The Fieldhouse in Bloomington is where the Indiana University's basketball team used to play before they made the switch to Assembly Hall. This is where the Bill Garrett, the first African American in the Big Ten conference played. Bill Garrett broke the basketball color barrier and revolutionized the game of basketball as many would later follow the path he paved.
Backstory and Context
Bill Garrett won the award Mr Indiana Basketball which is awareded to the best high school basketball player in the state. Before Indiana recruited Bill Garrett, the Big Ten had a pact called the “Gentlemans Agreement” which prevented African Americans to be recruited and play for Big Ten varsity teams. However, Farburn DeFrantz , the executive director of the YMCA saw the potential of Garret and decided to meet with Indiana University president Herman B Wells to make a case for Garret to be allowed to play for the Hoosiers. The result was Wellls deciding to break the agreement and in 1947 Bill Garrett broke the Collegiate Basketball racial barrier. Shortly after joining he became the best player on the team his great performance on the court led him to be later selected as an all-american. He opened the door for modern basketball because a year after Garrett graduated from IU there were already six other African American’s on Big Ten teams, he also became the third African American to be selected in the NBA draft.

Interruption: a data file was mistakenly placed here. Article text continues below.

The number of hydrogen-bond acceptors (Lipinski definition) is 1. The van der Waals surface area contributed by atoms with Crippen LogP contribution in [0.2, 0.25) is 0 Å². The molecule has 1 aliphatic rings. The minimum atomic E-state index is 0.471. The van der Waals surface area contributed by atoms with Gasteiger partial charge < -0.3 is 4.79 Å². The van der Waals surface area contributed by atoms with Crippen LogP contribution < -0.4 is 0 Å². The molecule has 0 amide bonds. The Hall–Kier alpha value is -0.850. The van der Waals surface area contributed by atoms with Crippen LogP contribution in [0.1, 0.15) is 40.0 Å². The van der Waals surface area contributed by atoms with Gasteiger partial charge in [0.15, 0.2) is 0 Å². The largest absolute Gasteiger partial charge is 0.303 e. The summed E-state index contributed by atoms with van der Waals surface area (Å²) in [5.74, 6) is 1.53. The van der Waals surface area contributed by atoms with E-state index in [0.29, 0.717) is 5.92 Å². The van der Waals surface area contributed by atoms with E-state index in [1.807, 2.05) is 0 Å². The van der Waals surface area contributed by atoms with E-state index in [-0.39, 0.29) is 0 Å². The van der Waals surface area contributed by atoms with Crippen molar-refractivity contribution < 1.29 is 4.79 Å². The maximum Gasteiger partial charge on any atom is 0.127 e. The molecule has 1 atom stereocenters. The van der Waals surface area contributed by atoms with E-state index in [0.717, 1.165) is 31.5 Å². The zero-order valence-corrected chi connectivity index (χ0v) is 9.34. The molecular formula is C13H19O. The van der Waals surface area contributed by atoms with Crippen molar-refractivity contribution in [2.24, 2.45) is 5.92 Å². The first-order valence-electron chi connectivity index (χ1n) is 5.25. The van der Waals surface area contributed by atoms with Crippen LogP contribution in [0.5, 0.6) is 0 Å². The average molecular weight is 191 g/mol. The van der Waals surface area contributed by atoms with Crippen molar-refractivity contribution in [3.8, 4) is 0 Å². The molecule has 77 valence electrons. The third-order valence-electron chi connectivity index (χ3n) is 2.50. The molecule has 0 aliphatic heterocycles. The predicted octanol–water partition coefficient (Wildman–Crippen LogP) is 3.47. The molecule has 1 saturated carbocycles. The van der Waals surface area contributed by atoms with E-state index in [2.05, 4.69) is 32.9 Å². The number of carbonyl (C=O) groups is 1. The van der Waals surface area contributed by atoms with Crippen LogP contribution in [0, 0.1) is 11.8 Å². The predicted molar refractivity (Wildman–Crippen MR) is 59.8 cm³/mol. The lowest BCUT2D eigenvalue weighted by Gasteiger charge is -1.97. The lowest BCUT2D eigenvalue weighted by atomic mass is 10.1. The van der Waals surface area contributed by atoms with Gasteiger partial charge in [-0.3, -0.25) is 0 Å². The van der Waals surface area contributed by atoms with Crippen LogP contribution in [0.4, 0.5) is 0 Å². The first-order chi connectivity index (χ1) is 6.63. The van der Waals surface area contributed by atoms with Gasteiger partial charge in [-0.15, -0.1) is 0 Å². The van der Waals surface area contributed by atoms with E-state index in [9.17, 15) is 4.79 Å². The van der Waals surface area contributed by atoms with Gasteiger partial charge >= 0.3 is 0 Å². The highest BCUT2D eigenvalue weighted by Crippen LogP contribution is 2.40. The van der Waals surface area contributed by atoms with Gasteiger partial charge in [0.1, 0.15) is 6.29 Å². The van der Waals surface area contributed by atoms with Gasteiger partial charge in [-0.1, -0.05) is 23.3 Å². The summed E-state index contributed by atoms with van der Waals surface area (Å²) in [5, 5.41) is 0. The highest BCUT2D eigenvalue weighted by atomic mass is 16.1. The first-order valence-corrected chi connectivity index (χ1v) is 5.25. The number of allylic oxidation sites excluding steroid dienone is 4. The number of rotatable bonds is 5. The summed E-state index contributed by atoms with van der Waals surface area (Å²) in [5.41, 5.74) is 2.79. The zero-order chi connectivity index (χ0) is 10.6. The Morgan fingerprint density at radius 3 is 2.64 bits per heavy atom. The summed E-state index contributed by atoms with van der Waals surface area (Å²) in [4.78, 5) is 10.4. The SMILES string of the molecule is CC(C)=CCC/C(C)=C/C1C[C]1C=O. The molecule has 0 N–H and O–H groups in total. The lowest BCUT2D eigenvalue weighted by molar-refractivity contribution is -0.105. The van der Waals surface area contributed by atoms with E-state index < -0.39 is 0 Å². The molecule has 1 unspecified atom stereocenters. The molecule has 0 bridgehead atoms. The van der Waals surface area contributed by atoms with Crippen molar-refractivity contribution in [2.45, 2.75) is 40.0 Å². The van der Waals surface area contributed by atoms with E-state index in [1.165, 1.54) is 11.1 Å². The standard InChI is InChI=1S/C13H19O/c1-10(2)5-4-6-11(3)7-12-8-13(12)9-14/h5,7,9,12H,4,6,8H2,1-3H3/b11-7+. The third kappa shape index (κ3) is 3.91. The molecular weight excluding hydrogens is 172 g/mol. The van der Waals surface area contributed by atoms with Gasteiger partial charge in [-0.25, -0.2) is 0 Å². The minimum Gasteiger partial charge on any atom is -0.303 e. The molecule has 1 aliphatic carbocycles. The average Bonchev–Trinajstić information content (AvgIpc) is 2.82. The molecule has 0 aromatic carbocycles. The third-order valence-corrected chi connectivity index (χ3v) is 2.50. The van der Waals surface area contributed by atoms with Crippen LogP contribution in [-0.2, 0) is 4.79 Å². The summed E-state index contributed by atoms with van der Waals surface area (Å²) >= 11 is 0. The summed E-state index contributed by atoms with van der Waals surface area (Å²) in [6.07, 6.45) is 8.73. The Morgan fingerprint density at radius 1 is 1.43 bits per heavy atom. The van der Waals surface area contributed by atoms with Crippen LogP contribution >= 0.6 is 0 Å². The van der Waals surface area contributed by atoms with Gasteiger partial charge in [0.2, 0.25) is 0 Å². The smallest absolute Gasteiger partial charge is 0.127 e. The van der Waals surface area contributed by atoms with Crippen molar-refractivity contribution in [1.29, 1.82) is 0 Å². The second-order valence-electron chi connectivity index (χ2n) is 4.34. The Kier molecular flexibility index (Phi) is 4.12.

Indiana University Athletics. “DIPRIMIO: Bill Garrett, A Hoosier Man of Substance.” Indiana University Athletics, Indiana University Athletics, 10 Feb. 2019, iuhoosiers.com/news/2019/2/10/mens-basketball-diprimio-bill-garrett-a-hoosier-man-of-substance.aspx.
Graham, Tom, and Rachel Cody. Getting Open: the Unknown Story of Bill Garrett and the Integration of College Basketball. Indiana University Press, 2008.